Hope is not a brand new concept in psychology. In 1991, the eminent positive psychologist Charles R. Snyder and his colleagues came up with Hope Theory. According to their theory, hope consists ofagency and pathways.  The person who has hope has the will and determination that goals will be achieved, and a set of different strategies at their disposal to reach their goals. Put simply: hope involves the will to get there, and different ways to get there.

Why is hope important? Read More

Los Angeles Therapist & Life Coach | David Vendig | 323-744-0751 | www.DavidVendig.com

“Dogs, Happiness, and Health”

Which is most likely to make you significantly happier and healthier?
Published on August 29, 2012 by Howard S. Friedman, Ph.D. in Secrets of Longevity

Many, many scientific studies reveal that being actively involved with friends and associates is an excellent predictor of well-being. There is even pretty good evidence that getting yourself more involved in a social network with others, such as by volunteering in the community, is a reliable way to make yourself feel better, both mentally and physically. Or, if you prefer scientific jargon, we could say: Individuals who are well integrated into their communities are much happier and healthier, as compared to the network-less lonely recluse.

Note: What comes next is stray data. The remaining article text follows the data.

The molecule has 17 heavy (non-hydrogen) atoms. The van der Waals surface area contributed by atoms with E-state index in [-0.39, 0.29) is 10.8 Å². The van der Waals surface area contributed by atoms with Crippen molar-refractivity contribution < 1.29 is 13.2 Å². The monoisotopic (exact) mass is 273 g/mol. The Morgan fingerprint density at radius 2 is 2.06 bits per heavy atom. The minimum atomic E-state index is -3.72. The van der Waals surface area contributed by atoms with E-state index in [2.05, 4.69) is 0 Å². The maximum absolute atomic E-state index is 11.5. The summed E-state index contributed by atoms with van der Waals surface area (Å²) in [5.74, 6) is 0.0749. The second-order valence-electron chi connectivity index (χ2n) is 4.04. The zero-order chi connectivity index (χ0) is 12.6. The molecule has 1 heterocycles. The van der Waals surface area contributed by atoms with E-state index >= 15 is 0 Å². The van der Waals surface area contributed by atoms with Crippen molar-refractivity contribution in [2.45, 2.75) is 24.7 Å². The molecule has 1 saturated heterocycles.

Right now, tens of millions of people worldwide are spending time on THE social network, namely Facebook. So why isn’t everyone doing great? Is Facebooking just as good as hanging out in real life? Perhaps it matters what you are doing on Facebook? Browsing around, I’ve noticed that there are more than a few pictures and videos of dogs and cats in cyberspace. Most of us love pets, so does this kind of posting provide a double benefit? All the evidence is not yet here (as studies continue to trickle in), but I doubt that Facebook is the secret to vitality and longevity. read more

Los Angeles Therapist & Life Coach | David Vendig | 323-744-0751 | www.DavidVendig.com

“Finding Your Voice”

Control is an illusion. Release it, and freedom emerges.
Published on July 16, 2012 by Jennifer Hamady in Finding Your Voice

People want control. We’re all desperate for it. What we wouldn’t give to have more of it in our relationships, our work, and our lives.

Not that we come right out and say so. Instead, we hedge a bit, asking mentors, coaches, therapists, and friends how to better manage our careers and other people. How we can change this or that aspect of ourselves or our circumstances… how we might better deal with specific situations and relationships.

Certainly, there’s nothing wrong with wanting growth and development. Yet that’s not what most of us are really after. Subtle as we try to be, the proof is in the pudding of our thoughts, our feelings, and our actions; in spite of all our questioning and questing, many of us feel pretty stuck. No matter the energy we exert, we remain in a standstill. Read More

Los Angeles Therapist & Life Coach | David Vendig | 323-744-0751 | www.DavidVendig.com